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University News

Muslim adviser to Obama urges interfaith cooperation

Senior Staff Writer
Thursday, September 16, 2010

In his lecture Wednesday night, Eboo Patel urged interfaith cooperation and pluralism in America, especially in response to last summer’s tension between the Muslim and Christian faiths. Patel founded the Interfaith Youth Core in Chicago and was recently appointed to President Obama’s Advisory Council on Faith-Based and Neighborhood Partnerships.

He spoke to a half-filled but spirited crowd of students and community members in Salomon 101.

Patel’s lecture, titled “Acts of Faith: Interfaith Leadership at a Time of Global Religious Crisis,” was part of the Catalizing Conversations on Diversity series sponsored by the Office of Institutional Diversity.

Patel began his discussion with a description of the current rise of bigotry in America against Muslims. Today, “Muslims are afraid to be Muslims,” he said.

Following 9/11, the national debate about the planned interfaith center near Ground Zero and the recent controversy over a proposed Quran-burning in Florida, “forces of bigotry have built a hate machine for the past 10 years,” Patel said.

However, Patel added, the next 10 years will change.

Patel outlined steps that needed to be taken to cement interfaith cooperation in the United States.

He advocated for a new definition of “us and them.” Instead of making “us” one religious group and “them” another, “us” should be those who support pluralism, and “them” those who support extremism, he said.

Quoting Martin Luther King Jr., Patel reminded the audience that we can either “live together as brothers or perish together as fools.”

Patel also promoted making interfaith cooperation a social norm. Patel referenced the interfaith cooperation that arose as a response to the threat of Quran-burning in Florida. Leaders from all religions joined to denounce the burning, Patel said.

If we can make this response a social norm, like environmentalism or human rights, Patel said, we can defeat bigots by making them immediately marginalized.

Patel also encouraged believers of every faith to find the theological basis for interfaith cooperation in their religions.

He described an anecdote from his childhood in which he neglected a Jewish friend that had been bullied for his faith. When his father realized this, he told Patel that he had “failed as a Muslim.” His Muslim faith, Patel said, called for him to stand up for his Jewish friend and partake in interfaith cooperation.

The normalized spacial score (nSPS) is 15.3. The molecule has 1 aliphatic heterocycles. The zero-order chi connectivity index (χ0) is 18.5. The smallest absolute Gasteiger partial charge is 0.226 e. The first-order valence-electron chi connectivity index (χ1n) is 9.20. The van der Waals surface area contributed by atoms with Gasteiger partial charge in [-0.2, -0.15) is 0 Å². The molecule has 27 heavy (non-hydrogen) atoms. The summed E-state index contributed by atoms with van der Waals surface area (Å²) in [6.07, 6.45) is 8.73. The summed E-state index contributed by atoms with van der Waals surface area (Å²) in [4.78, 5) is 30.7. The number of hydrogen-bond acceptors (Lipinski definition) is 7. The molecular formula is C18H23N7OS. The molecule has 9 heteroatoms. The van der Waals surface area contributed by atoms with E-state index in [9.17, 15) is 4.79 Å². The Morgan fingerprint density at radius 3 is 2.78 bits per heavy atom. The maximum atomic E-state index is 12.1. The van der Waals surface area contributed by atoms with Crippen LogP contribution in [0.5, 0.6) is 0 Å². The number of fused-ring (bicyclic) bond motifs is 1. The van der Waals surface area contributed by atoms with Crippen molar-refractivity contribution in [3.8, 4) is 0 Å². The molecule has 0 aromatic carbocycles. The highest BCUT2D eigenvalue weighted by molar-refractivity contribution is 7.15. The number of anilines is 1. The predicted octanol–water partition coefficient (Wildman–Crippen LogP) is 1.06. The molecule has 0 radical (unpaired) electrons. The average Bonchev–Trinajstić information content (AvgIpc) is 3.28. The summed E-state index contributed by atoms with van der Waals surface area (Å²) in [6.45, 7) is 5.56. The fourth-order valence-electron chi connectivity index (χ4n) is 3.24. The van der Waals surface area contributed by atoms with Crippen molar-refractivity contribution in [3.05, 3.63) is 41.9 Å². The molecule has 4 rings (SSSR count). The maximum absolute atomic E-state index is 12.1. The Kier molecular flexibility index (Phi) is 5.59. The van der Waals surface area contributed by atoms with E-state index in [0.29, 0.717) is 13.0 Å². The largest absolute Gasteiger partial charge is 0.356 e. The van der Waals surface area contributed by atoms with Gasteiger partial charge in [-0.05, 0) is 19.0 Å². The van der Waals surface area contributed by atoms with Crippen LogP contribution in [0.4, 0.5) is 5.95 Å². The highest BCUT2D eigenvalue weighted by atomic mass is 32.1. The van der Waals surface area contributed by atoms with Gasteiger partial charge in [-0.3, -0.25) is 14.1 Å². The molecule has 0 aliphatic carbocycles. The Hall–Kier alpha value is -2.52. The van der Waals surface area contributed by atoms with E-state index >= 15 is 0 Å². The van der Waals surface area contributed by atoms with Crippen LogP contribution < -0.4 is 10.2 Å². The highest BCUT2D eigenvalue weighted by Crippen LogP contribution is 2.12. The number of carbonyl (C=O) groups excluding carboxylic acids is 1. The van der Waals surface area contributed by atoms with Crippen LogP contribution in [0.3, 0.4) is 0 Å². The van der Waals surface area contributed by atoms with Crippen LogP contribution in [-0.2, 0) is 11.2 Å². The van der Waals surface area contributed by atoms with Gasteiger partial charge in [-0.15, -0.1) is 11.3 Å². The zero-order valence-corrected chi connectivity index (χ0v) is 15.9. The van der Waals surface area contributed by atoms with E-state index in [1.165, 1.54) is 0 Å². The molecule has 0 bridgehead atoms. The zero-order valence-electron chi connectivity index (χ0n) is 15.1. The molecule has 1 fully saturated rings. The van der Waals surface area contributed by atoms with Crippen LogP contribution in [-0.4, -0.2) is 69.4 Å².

Today, some Christian children are being taught that hatred towards Muslims is part of Christian theology, Patel said. These teachings are extremely detrimental to interfaith cooperation, he added.

“We need to give our kids the tools to positively engage in a world of theological diversity,” Patel said.

In order to further enact the movement to interfaith cooperation, Patel said, we need to understand the tradition of America as a pluralist nation.

Recent behavior would have been a “slap in the face on our founding fathers,” Patel said. “We cannot let America be defined” as only Christian, he added.

“American tradition is a tradition that speaks to pluralism,” Patel said. “The world needs to see from America that this model of pluralism can work.”

Patel urged members of different religions to find common ground in their theologies. He pointed to the golden rule and the cannon of mercy as two common points between various religions.

Patel closed his address by calling on Brown students to apply interfaith cooperation in the University and in the Providence community. If students do this, Patel said, they can become a model for interfaith cooperation for the nation.

“What better moment than now? What opportunity is more right?” Patel asked the crowd.

In the question-and-answer session, an audience member asked Patel about the recent controversy over the community center near Ground Zero and whether the mosque took into consideration the sensitivities of 9/11 victim’s families.

While he thought these sensitivities were important, Patel said, he thought that the sensitivities of families of Muslim victims were also important. These families should be able to go to the burial site of their loved ones with head scarves and walk a few blocks to pray without fear, Patel said.

Patel also added that the center would not be a “mega mosque” as extremists described, but would instead be “an institution that serves common good and is inspired by faith.”

He noted that the controversy over the mosque was not caused by the acquirement of the property near Ground Zero, but by extremist bloggers.

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